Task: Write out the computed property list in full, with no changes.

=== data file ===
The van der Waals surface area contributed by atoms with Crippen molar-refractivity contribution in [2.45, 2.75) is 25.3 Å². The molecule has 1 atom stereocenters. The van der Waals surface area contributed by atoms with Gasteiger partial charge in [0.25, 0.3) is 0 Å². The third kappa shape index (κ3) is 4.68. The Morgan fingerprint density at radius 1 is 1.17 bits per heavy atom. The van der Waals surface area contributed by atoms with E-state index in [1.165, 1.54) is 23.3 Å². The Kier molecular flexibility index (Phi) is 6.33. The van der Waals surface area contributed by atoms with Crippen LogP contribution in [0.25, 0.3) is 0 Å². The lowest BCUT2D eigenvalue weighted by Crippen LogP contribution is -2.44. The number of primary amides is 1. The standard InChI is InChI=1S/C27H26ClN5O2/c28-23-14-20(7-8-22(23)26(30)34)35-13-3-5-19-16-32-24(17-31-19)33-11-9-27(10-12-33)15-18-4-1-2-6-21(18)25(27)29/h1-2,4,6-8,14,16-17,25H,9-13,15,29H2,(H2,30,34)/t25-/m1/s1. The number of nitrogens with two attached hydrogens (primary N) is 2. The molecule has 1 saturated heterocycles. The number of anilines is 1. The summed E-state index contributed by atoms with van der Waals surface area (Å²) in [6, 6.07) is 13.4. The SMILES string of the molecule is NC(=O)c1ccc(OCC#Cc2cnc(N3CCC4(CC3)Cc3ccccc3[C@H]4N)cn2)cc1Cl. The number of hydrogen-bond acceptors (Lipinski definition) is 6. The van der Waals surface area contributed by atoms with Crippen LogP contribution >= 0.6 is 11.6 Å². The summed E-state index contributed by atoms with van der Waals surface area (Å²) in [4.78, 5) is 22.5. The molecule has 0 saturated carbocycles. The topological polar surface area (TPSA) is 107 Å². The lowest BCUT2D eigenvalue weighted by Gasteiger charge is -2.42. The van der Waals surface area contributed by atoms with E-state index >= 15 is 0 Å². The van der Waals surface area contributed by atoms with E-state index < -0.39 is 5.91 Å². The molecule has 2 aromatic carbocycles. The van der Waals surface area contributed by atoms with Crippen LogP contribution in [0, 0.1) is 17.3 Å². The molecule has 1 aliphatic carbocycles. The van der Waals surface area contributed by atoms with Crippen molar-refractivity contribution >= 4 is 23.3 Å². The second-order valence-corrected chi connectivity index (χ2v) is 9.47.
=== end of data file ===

The van der Waals surface area contributed by atoms with Crippen molar-refractivity contribution in [2.45, 2.75) is 25.3 Å². The molecule has 1 atom stereocenters. The van der Waals surface area contributed by atoms with Gasteiger partial charge in [0.25, 0.3) is 0 Å². The third kappa shape index (κ3) is 4.68. The Morgan fingerprint density at radius 1 is 1.17 bits per heavy atom. The van der Waals surface area contributed by atoms with E-state index in [1.165, 1.54) is 23.3 Å². The Kier molecular flexibility index (Phi) is 6.33. The van der Waals surface area contributed by atoms with Crippen LogP contribution in [0.25, 0.3) is 0 Å². The lowest BCUT2D eigenvalue weighted by Crippen LogP contribution is -2.44. The number of primary amides is 1. The standard InChI is InChI=1S/C27H26ClN5O2/c28-23-14-20(7-8-22(23)26(30)34)35-13-3-5-19-16-32-24(17-31-19)33-11-9-27(10-12-33)15-18-4-1-2-6-21(18)25(27)29/h1-2,4,6-8,14,16-17,25H,9-13,15,29H2,(H2,30,34)/t25-/m1/s1. The number of nitrogens with two attached hydrogens (primary N) is 2. The molecule has 1 saturated heterocycles. The number of anilines is 1. The summed E-state index contributed by atoms with van der Waals surface area (Å²) in [6, 6.07) is 13.4. The SMILES string of the molecule is NC(=O)c1ccc(OCC#Cc2cnc(N3CCC4(CC3)Cc3ccccc3[C@H]4N)cn2)cc1Cl. The number of hydrogen-bond acceptors (Lipinski definition) is 6. The van der Waals surface area contributed by atoms with Crippen LogP contribution >= 0.6 is 11.6 Å². The summed E-state index contributed by atoms with van der Waals surface area (Å²) in [4.78, 5) is 22.5. The molecule has 0 saturated carbocycles. The topological polar surface area (TPSA) is 107 Å². The lowest BCUT2D eigenvalue weighted by Gasteiger charge is -2.42. The van der Waals surface area contributed by atoms with E-state index >= 15 is 0 Å². The van der Waals surface area contributed by atoms with E-state index < -0.39 is 5.91 Å². The molecule has 2 aromatic carbocycles. The van der Waals surface area contributed by atoms with Crippen LogP contribution in [0, 0.1) is 17.3 Å². The molecule has 1 aliphatic carbocycles. The van der Waals surface area contributed by atoms with Crippen molar-refractivity contribution >= 4 is 23.3 Å². The second-order valence-corrected chi connectivity index (χ2v) is 9.47.